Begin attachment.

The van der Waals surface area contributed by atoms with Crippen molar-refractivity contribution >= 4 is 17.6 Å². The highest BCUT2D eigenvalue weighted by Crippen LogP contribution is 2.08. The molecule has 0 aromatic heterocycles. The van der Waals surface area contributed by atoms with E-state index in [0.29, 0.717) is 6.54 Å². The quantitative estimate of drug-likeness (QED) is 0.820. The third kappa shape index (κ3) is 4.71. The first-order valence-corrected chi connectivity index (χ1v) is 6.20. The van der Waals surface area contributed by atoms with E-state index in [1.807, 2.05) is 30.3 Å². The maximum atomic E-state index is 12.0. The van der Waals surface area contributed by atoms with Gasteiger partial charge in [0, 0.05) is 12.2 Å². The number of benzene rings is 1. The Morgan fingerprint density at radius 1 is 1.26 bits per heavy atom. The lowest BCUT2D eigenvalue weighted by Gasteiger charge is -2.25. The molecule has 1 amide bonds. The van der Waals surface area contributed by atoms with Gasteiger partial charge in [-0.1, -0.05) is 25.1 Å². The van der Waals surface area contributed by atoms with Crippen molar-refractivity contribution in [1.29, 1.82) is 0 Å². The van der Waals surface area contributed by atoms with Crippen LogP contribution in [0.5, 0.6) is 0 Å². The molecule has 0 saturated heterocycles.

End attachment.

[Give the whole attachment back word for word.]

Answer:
The van der Waals surface area contributed by atoms with Crippen molar-refractivity contribution >= 4 is 17.6 Å². The highest BCUT2D eigenvalue weighted by Crippen LogP contribution is 2.08. The molecule has 0 aromatic heterocycles. The van der Waals surface area contributed by atoms with E-state index in [0.29, 0.717) is 6.54 Å². The quantitative estimate of drug-likeness (QED) is 0.820. The third kappa shape index (κ3) is 4.71. The first-order valence-corrected chi connectivity index (χ1v) is 6.20. The van der Waals surface area contributed by atoms with E-state index in [1.807, 2.05) is 30.3 Å². The maximum atomic E-state index is 12.0. The van der Waals surface area contributed by atoms with Gasteiger partial charge in [0, 0.05) is 12.2 Å². The number of benzene rings is 1. The Morgan fingerprint density at radius 1 is 1.26 bits per heavy atom. The lowest BCUT2D eigenvalue weighted by Gasteiger charge is -2.25. The molecule has 1 amide bonds. The van der Waals surface area contributed by atoms with Gasteiger partial charge in [-0.1, -0.05) is 25.1 Å². The van der Waals surface area contributed by atoms with Crippen molar-refractivity contribution in [1.29, 1.82) is 0 Å². The van der Waals surface area contributed by atoms with Crippen LogP contribution in [0.5, 0.6) is 0 Å². The molecule has 0 saturated heterocycles.